etc), and practicing the final mix several times to make any
dynamic changes to levels, muting, etc. For example, if somebody
coughed, I can usually silence it, but it takes practice. (One day,
I'll be doing this all with hard-disk audio, where it becomes
a lot easier to control things exactly as required. One day.)
Once I've mixed all the songs down to the minidisc, the first thing
I do is to "top and tail" them, which means that I use the minidisc's
accurately controllable "split" feature to chop off any noisy bits that
come at the beginning and ends of songs. That way, the audio is silent
until a few milliseconds before the song starts.
Then I move the tracks around the minidisc into the playlist order
(you try doing that on a cassette tape!); and
then I switch on "auto-space" on the minidisc player, which puts in three
seconds of silence between tracks. When I hit "play", the songs
will then be heard in the correct order, with three seconds silence
However, before mastering, there's a little more work to do. Although
each song is mixed down as well as possible, it's likely that the
songs will all be at different loudnesses. So I listen carefully
to the whole set of songs, noting any changes in volume, EQ, etc,
that I need to make in order to even out the loudnesses and audio
character of all the songs. Having documented those tweaks, I'm then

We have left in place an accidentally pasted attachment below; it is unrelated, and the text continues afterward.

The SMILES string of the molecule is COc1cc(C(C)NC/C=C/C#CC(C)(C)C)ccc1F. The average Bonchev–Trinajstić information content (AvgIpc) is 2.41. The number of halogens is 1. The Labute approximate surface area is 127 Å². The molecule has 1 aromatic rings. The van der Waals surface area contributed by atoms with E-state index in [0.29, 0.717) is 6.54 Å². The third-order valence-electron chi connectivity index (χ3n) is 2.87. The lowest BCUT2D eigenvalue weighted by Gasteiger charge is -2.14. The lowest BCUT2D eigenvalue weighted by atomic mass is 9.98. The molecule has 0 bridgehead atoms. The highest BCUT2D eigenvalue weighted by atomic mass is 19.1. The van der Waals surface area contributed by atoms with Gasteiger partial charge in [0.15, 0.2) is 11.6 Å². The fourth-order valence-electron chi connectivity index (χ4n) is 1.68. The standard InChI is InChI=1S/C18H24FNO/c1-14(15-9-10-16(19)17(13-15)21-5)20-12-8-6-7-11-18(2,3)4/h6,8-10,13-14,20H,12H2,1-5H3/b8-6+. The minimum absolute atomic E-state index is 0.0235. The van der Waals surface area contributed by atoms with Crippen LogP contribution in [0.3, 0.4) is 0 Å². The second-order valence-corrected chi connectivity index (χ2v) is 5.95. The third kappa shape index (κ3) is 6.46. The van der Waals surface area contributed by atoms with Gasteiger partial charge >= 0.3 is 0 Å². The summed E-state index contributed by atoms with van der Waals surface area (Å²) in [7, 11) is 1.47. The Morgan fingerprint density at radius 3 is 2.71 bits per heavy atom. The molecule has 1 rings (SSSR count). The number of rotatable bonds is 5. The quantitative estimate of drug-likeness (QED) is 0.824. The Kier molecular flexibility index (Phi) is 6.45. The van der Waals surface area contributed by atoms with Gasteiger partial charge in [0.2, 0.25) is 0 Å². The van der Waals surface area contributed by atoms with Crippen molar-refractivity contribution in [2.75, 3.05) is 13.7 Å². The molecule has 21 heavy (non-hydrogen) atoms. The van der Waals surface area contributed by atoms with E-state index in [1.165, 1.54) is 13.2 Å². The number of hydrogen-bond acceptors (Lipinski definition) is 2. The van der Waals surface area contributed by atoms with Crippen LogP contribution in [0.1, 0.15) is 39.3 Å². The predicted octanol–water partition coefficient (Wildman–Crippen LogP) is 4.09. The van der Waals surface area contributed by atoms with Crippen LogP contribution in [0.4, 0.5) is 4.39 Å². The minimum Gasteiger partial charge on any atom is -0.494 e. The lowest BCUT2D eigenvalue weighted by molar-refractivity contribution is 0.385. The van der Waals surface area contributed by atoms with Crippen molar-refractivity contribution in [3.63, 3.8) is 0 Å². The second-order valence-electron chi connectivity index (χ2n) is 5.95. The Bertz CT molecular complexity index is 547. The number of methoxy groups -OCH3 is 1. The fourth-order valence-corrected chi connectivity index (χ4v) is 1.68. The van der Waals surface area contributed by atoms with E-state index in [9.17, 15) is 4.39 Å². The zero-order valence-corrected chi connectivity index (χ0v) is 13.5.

ready to run the minidisc - via tweaks on the desk - to the DAT
recorder. Et voilà! - a master DAT. I then do a
digital copy to a fresh minidisc.
I don't have the equipment, time or patience to run off 100 copies of
a tape, so I send the master minidisc to Stewart Orr in Norfolk. He's
very filker-friendly, having been the duplicator of choice for GK for
a while. A week or so later, he sends me a box with lots of copies of
Usually, the artist has done his own cover artwork (see each album's page
for actual details). I scan it in and incorporate it into a TIFF file
which will end up being printed on the colour side of the inlay card.
I add other artwork elements, the song list and timings, copyright legend,
the catalogue number and the Peering Bear logo. This image is then ready
for printing. I use PhotoShop for this work.
The liner notes will be printed in black and white on the other side of
the inlay card. Therefore, this is just a word processor file (in ClarisWorks
or PageStream), which I save as a Postscript file. The real challenge here
is fitting it all into the limited space available on the card!
To get the inlay cards printed, I go to the Xerox Document Centre that's on-site
at Hewlett-Packard's office in Bracknell. They're used to me there...
They use one printer for the colour side and another for the black and white
side. I arrange things so that two inlay cards are printed on each sheet of
A4 card. This halves the printing costs.
I print the cassette labels using my Mac and my DeskJet printer. I use the
appropriate Avery stationery. It's slow, but the results are nice, because
I can use colour.
Putting it all together
This bit is boring and exciting at the same time. There's a lot of guillotining
for the inlay cards; and then each tape has to have its record-tabs knocked out,
its labels stuck on it, its inlay card scored, folded and inserted, and the tape
put in its case. One tends to go crazy after about 40 of these! But is it worth
it or is it worth it?
Back to my home page...
Dan can be emailed...
Last updated: 15th July 1999